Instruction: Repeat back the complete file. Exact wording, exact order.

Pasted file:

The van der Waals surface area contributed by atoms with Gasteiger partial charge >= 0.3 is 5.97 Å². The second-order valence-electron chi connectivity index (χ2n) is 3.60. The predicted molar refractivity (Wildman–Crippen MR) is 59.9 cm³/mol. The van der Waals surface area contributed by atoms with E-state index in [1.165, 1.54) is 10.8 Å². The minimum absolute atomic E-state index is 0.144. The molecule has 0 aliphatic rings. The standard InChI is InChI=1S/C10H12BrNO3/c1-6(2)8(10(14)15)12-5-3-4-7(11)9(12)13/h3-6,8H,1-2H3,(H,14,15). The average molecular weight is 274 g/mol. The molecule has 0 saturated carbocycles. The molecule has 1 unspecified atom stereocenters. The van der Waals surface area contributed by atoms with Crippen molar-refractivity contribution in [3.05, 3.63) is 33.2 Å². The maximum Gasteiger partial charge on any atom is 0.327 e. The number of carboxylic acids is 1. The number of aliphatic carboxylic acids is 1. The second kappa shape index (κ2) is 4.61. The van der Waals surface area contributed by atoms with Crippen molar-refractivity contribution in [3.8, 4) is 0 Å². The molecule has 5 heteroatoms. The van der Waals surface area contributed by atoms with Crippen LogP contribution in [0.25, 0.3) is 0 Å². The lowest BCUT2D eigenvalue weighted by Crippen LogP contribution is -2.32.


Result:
The van der Waals surface area contributed by atoms with Gasteiger partial charge >= 0.3 is 5.97 Å². The second-order valence-electron chi connectivity index (χ2n) is 3.60. The predicted molar refractivity (Wildman–Crippen MR) is 59.9 cm³/mol. The van der Waals surface area contributed by atoms with E-state index in [1.165, 1.54) is 10.8 Å². The minimum absolute atomic E-state index is 0.144. The molecule has 0 aliphatic rings. The standard InChI is InChI=1S/C10H12BrNO3/c1-6(2)8(10(14)15)12-5-3-4-7(11)9(12)13/h3-6,8H,1-2H3,(H,14,15). The average molecular weight is 274 g/mol. The molecule has 0 saturated carbocycles. The molecule has 1 unspecified atom stereocenters. The van der Waals surface area contributed by atoms with Crippen molar-refractivity contribution in [3.05, 3.63) is 33.2 Å². The maximum Gasteiger partial charge on any atom is 0.327 e. The number of carboxylic acids is 1. The number of aliphatic carboxylic acids is 1. The second kappa shape index (κ2) is 4.61. The van der Waals surface area contributed by atoms with Crippen molar-refractivity contribution in [3.8, 4) is 0 Å². The molecule has 5 heteroatoms. The van der Waals surface area contributed by atoms with Crippen LogP contribution in [0.25, 0.3) is 0 Å². The lowest BCUT2D eigenvalue weighted by Crippen LogP contribution is -2.32.